You normally wouldn’t expect a 10-term Congressman to be a big term limits supporter but, as this year’s primary campaign made clear, Rep. Ron Paul (R-TX) isn’t a typical Congressman.
I ran into the Congressman on the campaign trail in Fort Lauderdale last year where we chatted briefly about the prospects for Congressional term limits. Yes, he’s still on board, he assured me. He also inquired about Paul Jacob, the former executive director of U.S. Term Limits.
Rep. Paul most recently reiterated his support for term limits publically in his Dec. 23, 2007, appearance on Meet the Press, where interviewer Tim Russert grilled the Congressman for the alleged contradiction between his tenure and his support for limits on tenure.
"I support term limits," Rep. Paul told Russert. But Rep. Paul pointed out that he does not and has never supported the idea of self-limiting, but only a term limit requirement on the entire Congress.
“Matter of fact, some of the best people that I worked with, who were the most principled, came in on voluntary term limits,” said Paul. “So some of the good people left.” To get the institutional benefits of term limits, it has to be applied to the whole body.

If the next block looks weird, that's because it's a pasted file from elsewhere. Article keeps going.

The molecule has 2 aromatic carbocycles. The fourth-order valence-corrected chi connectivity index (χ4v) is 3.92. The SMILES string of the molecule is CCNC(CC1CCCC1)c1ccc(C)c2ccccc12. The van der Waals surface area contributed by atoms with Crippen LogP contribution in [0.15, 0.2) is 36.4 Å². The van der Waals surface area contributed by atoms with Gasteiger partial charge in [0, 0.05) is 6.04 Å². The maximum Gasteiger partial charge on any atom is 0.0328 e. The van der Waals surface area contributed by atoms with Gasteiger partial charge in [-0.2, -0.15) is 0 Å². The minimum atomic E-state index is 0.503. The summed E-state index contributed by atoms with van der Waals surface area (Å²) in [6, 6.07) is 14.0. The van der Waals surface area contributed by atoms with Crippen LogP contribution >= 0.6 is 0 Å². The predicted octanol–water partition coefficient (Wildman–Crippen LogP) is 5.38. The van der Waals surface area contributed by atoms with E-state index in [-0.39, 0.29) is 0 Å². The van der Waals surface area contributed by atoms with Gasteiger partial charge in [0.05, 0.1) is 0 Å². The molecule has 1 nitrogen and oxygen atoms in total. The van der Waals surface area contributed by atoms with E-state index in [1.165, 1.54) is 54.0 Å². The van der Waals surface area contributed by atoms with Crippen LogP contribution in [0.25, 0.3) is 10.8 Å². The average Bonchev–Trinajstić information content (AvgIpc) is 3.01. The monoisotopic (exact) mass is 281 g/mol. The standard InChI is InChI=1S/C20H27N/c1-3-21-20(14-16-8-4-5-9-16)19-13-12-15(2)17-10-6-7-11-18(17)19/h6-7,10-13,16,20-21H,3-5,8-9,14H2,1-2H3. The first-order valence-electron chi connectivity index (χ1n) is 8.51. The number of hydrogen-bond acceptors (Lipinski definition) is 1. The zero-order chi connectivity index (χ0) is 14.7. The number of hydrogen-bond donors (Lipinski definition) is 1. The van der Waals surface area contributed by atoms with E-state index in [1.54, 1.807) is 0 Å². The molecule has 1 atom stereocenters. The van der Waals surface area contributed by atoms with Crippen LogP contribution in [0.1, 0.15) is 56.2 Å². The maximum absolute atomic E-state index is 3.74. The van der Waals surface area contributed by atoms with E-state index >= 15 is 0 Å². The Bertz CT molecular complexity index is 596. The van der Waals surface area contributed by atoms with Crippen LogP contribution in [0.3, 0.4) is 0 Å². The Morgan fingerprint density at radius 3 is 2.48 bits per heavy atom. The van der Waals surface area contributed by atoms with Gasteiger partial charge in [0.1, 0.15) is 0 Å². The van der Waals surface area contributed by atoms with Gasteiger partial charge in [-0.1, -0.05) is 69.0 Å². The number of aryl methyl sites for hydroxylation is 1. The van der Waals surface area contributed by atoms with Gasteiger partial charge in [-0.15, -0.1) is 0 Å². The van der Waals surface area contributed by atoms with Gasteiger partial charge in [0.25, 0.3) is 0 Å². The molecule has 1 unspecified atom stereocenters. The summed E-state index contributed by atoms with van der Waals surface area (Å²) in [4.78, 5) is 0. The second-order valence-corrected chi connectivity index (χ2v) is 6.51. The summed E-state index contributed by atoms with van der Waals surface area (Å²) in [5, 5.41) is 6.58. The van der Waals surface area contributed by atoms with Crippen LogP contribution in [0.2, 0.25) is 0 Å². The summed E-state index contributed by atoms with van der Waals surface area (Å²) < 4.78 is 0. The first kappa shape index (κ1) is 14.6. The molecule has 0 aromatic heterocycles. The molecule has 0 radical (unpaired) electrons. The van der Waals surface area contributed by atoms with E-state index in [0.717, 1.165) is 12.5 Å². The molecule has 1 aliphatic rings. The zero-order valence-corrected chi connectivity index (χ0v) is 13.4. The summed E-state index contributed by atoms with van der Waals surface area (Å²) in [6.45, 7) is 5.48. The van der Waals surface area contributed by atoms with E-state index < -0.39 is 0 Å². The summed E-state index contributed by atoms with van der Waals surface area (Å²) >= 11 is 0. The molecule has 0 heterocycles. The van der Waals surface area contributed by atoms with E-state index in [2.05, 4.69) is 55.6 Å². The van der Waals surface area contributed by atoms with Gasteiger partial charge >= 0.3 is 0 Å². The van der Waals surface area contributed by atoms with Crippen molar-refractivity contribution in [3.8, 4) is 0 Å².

So is this just political double-speak? Not in Rep. Paul’s case. In his first stint in Congress (1976-1984), well before the term limits explosion of the early 1990s, he was the first representative in modern history to submit a term limits bill for Congress. He voted for all the term limits bills during the Contract with America era and continues to publically support the idea.
He says term limits are a first step, but insists that we must go further.
“To restrict and reduce the power of incumbency, we should address the sweeping powers that the federal government possesses,” he wrote in a pro-term limits press release some years back. He also called for the abolition of the lucrative Congressional pension plan which he does not participate in.
To sign the petition calling for Congressional term limits, see: www.termlimits.org.